I continued to work on the cat and padded stool. At this point already knew that the cat was going to be an artist and he would have drawn something interesting on the wall. An idea with a vine and easel suddenly appeared - eureka! I distinctly saw something that looked more like a final image. In such moments, I always feel particularly inspired and that day I drew without stopping - and slept well that night! Here is what the picture looked like at the end of the day (Fig.04).
The next day I continued to develop my idea. To model the cat and the vine branches I used polys in ZBrush. By the way, it's possible to break up the 3D work process into three distinct stages: modeling, texturing and light, which you can also apply the grading system to. I say this because you must not neglect any of the stage and you have to try to do each of them as well as you can, because they are closely interrelated.
Here are some of the reference images I was using at this point (Fig.05).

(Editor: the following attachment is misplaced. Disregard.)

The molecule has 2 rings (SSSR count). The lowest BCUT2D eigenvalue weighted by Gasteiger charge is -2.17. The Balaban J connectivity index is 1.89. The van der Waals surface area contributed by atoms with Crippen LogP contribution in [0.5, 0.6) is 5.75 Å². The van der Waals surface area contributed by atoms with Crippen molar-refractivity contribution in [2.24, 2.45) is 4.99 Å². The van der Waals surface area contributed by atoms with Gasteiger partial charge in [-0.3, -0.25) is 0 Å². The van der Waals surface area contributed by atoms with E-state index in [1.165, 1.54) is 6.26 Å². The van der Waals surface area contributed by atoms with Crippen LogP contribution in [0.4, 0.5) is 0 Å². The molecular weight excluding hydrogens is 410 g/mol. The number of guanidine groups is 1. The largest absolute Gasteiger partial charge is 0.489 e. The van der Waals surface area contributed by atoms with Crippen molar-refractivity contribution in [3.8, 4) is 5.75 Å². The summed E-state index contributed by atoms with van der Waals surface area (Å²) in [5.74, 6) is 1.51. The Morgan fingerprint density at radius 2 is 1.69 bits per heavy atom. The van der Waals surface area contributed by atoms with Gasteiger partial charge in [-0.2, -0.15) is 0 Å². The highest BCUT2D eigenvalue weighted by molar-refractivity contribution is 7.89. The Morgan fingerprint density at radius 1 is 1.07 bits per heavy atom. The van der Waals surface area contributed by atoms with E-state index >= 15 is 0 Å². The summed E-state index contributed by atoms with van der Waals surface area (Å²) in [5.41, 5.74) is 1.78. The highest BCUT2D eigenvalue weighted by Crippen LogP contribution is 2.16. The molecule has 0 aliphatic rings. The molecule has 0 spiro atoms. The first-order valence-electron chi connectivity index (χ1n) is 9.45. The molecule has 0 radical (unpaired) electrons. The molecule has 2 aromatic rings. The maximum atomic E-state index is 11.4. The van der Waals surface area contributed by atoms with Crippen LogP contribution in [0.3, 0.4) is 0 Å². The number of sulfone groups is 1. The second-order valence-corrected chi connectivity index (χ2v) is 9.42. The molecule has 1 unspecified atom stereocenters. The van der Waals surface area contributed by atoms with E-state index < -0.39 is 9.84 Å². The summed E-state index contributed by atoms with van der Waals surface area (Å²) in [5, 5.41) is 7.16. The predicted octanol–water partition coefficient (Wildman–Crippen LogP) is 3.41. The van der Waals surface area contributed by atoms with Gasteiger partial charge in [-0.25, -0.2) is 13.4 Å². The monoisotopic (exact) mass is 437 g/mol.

And the results of my modeling (Fig.06).
Texturing And Materials
Photos were used for the texturing of the easel, vines, leaves and canvas. The vine branches were textured by using bark from photo, the leaf textures came from photos of leaves - etc. For the canvas I used a canvas texture in the bump slot. Everything else is a color or texture that was drawn by hand, including the texture of the carving and the dust on the easel and the marks on the wall (Fig.07).
An idea with a wave and fishes came to mind when I looked more closely at the shapes on the wall. So I decided to come up with something a bit more visually interesting and came up with a simple sketch. A lot of people like it - which was great! - so I developed the sketch by hand into a texture, using the wall's diffuse channel (Fig.08).